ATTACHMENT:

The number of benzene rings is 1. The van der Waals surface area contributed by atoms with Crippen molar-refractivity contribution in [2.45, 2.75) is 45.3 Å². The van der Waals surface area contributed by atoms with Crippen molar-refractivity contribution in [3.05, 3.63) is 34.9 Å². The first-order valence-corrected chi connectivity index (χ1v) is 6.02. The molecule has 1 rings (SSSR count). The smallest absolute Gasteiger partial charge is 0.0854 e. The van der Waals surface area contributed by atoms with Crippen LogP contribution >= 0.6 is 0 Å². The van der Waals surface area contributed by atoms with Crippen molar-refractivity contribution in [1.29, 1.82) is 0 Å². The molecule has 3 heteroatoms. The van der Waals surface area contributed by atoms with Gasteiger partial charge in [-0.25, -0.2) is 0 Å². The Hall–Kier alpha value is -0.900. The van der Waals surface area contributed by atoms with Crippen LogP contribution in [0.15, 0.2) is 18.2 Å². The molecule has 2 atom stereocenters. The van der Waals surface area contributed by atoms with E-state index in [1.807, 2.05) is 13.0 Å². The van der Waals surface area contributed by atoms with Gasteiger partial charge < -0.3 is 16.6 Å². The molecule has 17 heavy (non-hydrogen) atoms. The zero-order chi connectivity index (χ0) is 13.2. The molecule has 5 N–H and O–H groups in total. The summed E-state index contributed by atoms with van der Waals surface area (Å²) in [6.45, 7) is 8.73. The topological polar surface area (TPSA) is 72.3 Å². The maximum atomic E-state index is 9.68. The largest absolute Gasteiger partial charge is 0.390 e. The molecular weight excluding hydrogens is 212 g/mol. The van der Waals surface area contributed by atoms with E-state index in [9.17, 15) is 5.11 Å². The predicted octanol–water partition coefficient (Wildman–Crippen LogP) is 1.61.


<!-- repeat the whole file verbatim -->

The number of benzene rings is 1. The van der Waals surface area contributed by atoms with Crippen molar-refractivity contribution in [2.45, 2.75) is 45.3 Å². The van der Waals surface area contributed by atoms with Crippen molar-refractivity contribution in [3.05, 3.63) is 34.9 Å². The first-order valence-corrected chi connectivity index (χ1v) is 6.02. The molecule has 1 rings (SSSR count). The smallest absolute Gasteiger partial charge is 0.0854 e. The van der Waals surface area contributed by atoms with Crippen LogP contribution >= 0.6 is 0 Å². The van der Waals surface area contributed by atoms with Crippen molar-refractivity contribution in [1.29, 1.82) is 0 Å². The molecule has 3 heteroatoms. The van der Waals surface area contributed by atoms with Gasteiger partial charge in [-0.25, -0.2) is 0 Å². The Hall–Kier alpha value is -0.900. The van der Waals surface area contributed by atoms with Crippen LogP contribution in [0.15, 0.2) is 18.2 Å². The molecule has 2 atom stereocenters. The van der Waals surface area contributed by atoms with E-state index in [1.807, 2.05) is 13.0 Å². The van der Waals surface area contributed by atoms with Gasteiger partial charge < -0.3 is 16.6 Å². The molecule has 17 heavy (non-hydrogen) atoms. The zero-order chi connectivity index (χ0) is 13.2. The molecule has 5 N–H and O–H groups in total. The summed E-state index contributed by atoms with van der Waals surface area (Å²) in [6.45, 7) is 8.73. The topological polar surface area (TPSA) is 72.3 Å². The maximum atomic E-state index is 9.68. The largest absolute Gasteiger partial charge is 0.390 e. The molecular weight excluding hydrogens is 212 g/mol. The van der Waals surface area contributed by atoms with E-state index in [9.17, 15) is 5.11 Å². The predicted octanol–water partition coefficient (Wildman–Crippen LogP) is 1.61.